When I left home, I made some food promises to myself.
I would never again eat fast.
I would never again eat liver.
I would never again eat margarine.
I would never again eat oatmeal.
I despised tough liver, greasy butter substitute, and the gawd-awful gluey bowls of cooked cereal which my sisters ladled from a heavy pot on the stove for us on winter mornings. As for the speed of consumption, in a middle-class family with a working mother and eight children, one learned to gobble down the goods or a hungry boy would dive for your plate.
My mother knew that I didn’t like oatmeal. Her mischievous side prompted her to pack my Christmas presents in the friendly-faced Quaker oats boxes, round and inviting with green-and-red paper. She carefully adhered bright ribbon to the open seam to secure the lid and disguise its contents. My heart sank each time I tore the paper open, though just for a second as the joke became obvious. She’d giggle and snicker while I groaned, Mooooooooo-THER! A tired matriarch’s idea of practical jokes — harmless and brief but oh so delightful!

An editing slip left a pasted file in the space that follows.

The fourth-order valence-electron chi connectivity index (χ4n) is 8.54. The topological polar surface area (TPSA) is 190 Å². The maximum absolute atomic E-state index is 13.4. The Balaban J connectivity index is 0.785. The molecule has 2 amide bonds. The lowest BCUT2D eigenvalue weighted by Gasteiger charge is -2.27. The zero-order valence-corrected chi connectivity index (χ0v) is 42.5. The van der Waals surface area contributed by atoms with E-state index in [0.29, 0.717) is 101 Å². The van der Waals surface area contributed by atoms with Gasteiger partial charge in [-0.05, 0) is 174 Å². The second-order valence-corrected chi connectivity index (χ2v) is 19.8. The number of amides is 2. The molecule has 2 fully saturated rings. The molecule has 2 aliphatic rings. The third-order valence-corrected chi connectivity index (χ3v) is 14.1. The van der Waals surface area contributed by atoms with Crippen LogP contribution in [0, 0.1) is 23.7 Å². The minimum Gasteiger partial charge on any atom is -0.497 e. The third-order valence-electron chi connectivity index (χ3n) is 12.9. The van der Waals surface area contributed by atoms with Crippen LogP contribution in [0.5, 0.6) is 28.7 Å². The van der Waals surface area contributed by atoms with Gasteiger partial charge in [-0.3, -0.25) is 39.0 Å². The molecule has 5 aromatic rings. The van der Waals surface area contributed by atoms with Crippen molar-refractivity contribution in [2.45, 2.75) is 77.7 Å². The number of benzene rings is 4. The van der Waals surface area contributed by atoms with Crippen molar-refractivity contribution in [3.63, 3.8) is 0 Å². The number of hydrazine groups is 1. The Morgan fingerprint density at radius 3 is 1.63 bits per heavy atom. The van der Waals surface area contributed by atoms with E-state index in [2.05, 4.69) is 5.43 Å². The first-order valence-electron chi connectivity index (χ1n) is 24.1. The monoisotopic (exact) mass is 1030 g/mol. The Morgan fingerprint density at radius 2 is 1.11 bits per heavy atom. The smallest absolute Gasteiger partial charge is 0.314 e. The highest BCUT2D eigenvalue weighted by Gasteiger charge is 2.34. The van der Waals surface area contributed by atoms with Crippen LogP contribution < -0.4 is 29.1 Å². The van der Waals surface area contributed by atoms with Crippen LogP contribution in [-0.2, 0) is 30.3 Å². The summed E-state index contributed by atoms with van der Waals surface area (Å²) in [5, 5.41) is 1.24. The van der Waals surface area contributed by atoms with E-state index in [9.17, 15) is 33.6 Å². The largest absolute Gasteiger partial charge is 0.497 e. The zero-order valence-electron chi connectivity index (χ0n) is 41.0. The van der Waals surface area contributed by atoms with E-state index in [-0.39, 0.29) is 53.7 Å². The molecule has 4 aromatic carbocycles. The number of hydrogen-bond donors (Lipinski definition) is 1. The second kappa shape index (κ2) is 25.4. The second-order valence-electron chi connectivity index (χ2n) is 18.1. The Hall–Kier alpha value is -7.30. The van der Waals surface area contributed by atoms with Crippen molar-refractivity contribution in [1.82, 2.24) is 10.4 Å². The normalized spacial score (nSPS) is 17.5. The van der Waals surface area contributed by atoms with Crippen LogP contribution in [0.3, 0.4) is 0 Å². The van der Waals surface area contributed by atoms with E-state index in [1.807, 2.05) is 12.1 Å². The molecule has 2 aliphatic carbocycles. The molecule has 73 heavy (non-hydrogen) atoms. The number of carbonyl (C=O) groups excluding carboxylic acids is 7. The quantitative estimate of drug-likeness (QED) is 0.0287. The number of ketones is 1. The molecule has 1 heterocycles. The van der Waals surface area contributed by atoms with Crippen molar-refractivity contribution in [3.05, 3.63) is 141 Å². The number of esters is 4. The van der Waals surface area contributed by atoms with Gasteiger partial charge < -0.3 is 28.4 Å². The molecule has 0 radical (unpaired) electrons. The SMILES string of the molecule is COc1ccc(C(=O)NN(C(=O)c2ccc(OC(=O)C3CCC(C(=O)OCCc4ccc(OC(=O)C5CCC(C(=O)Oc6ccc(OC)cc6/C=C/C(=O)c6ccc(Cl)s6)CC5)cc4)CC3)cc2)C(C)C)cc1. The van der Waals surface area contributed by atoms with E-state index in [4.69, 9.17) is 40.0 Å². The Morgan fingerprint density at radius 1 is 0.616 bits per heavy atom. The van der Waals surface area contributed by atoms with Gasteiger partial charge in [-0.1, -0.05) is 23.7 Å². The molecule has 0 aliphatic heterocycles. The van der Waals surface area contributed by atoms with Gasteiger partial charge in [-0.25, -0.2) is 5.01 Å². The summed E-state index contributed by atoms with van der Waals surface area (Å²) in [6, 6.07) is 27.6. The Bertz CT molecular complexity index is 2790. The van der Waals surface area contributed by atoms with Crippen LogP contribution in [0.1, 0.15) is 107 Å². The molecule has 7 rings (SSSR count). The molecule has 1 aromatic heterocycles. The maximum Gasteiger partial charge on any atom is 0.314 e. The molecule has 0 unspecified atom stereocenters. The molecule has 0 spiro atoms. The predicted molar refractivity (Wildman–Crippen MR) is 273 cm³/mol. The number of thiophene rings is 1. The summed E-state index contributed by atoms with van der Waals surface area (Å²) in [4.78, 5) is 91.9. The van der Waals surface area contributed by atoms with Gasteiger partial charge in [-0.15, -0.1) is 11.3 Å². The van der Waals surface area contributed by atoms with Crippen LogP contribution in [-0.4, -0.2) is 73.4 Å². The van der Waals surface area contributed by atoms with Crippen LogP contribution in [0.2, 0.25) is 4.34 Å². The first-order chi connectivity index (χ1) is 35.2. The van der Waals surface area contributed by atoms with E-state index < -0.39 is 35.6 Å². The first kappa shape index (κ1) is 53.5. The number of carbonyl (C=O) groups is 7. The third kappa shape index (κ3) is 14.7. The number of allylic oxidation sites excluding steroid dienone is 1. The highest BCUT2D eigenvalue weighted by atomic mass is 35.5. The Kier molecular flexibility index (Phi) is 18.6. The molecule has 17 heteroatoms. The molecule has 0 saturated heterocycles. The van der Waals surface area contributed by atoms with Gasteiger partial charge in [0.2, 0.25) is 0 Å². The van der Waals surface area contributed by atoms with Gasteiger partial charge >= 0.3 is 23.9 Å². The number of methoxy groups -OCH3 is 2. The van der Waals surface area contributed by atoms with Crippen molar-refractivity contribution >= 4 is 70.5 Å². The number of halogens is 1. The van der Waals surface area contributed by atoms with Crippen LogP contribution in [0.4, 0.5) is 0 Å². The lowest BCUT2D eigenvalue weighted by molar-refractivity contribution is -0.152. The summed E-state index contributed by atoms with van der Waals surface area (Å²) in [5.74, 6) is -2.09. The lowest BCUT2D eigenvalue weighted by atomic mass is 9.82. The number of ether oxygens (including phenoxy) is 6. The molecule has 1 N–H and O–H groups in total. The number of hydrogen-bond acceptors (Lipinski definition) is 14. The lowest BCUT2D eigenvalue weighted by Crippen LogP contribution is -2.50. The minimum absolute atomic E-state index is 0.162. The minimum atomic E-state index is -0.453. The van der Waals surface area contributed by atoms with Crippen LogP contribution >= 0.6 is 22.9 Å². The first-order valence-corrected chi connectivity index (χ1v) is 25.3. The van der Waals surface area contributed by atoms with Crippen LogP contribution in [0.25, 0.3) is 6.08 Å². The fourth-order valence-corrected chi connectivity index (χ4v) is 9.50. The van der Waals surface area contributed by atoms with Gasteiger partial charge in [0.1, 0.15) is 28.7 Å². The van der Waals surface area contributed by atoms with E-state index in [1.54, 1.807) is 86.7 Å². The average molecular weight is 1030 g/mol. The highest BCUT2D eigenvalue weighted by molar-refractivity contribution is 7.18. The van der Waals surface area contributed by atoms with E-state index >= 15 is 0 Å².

I have cooked oatmeal since then but not eaten it. Now I enter the downside of middle age. I take two heart medications and strain to keep my weight down to ease the load on my weakened legs. So this morning I bit the culinary bullet. I cooked oatmeal. I barely cooked it, leaving it “al dente” or less. I do. not. like. mush. I toasted pepitas and added a generous handful of golden raisins, with a half-cup of almond milk (unsweetened). I resisted the brown sugar.
It still tastes gawd-awful but I felt so virtuous.
As I cleaned the bowl, I thought about the reputation of oatmeal as heart-healthy. I suppose it would be too much to ask for it to also be delicious. Isn’t it just the way? You look at something and think, ewwwww. How can that be good for me? But as we know, looks can be deceiving. A bowl of awful stuff helps your heart; a tragedy builds resilience; a half-inch long pink pill stops the mutation of a virus and brightens my prospect of survival. So I’ll eat the stuff and not complain. Just keep the raisins coming.
It’s the twenty-ninth day of the thirty-fifth month of My Year Without Complaining. Life continues.